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Letters to the Editor
To the Editor: Infection with group A β-hemolytic streptococci may produce or worsen tics and obsessive-compulsive symptoms in vulnerable children and adolescents R3815510CEBEAGFB. This can occur several hours before pharyngeal inflammation is noticeable. We report acute worsening of vocal tics, obsessions, depression, and anxiety associated with streptococcal pharyngitis in an adult with obsessive-compulsive disorder (OCD), tics, and depression.
Ms. A is a 50-year-old woman whose compulsions involving symmetry and obsessions of embarrassing herself began at the age of 7–8 years. Blinking and vocal tics (throat clearing, coughing) began at age 12–13; phonic tics and OCD, including obsessions of harm coming to loved ones and compulsive arranging, persisted in adulthood, together with recurrent depression that had begun at age 12–13. In adulthood, Ms. A’s OCD and depression, although relatively treatment refractory, responded to combined paroxetine, clomipramine, valproate, and clonazepam with stable improvement for 18 months. During this period, two episodes of apparently viral upper respiratory illness occurred without change in psychiatric symptoms.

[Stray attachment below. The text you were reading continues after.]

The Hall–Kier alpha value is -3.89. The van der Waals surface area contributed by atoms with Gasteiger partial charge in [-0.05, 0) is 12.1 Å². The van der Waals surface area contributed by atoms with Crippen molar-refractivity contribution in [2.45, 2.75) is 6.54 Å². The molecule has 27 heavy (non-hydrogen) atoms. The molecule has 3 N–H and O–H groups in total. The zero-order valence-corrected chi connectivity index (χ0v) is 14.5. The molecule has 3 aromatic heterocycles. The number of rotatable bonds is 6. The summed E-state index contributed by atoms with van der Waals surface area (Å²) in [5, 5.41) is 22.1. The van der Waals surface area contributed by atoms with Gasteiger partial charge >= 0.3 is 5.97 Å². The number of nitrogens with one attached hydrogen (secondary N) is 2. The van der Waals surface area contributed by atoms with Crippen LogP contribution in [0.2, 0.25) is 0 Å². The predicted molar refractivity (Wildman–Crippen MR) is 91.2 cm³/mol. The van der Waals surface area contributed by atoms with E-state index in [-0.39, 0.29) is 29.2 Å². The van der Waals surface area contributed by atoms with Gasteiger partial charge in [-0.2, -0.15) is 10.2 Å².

Ms. A had acute marked worsening in mood and obsessions 6 hours before the onset of sore throat, headache, myalgias, and fever. The next day, phonic tics and obsessions markedly increased. Two days later, both Ms. A and her psychiatrically healthy 9-year-old daughter, also experiencing sore throat and fever, had positive rapid streptococcal tests, and Ms. A began a regimen of amoxicillin. When she was nearly afebrile 2 days after that, she experienced her first-ever panic attack, with palpitations, air hunger, chest pressure, and fear of impending doom lasting minutes. The next day, her obsessions, vocal tics, and mood began to improve. One week later, all symptoms decreased to prior levels. Ms. A’s psychotropic medication remained unchanged throughout this episode.
We believe this is the first report of the worsening of neuropsychiatric symptoms associated with streptococcal infection in an adult. That this patient’s symptom exacerbation included depression and the onset of panic symptoms suggests that association between streptococcal infection and neuropsychiatric symptoms may not be limited to OCD and tics. Although this patient may have simply had nonspecific decompensation during this febrile illness, there were no exacerbations during other febrile illnesses, and the course of her symptoms did not mirror the fever, arguing against this possibility. Notably, the OCD and tics were familial, with similar illness beginning at age 7 in another daughter. Vulnerability to streptococcal-associated rheumatic fever and Sydenham’s chorea is associated with the D8/17 B cell antigen, which appears heritable. Recently, a group of childhood-onset OCD patients, including adults, all tested positive for D8/17, in contrast to a small proportion of healthy comparison subjects R3815510CEBBDAHG. Some adults with OCD may, therefore, be susceptible to the neuropsychiatric effects of streptococcal infections, a possibility that appears worthy of clinicians’ attention.
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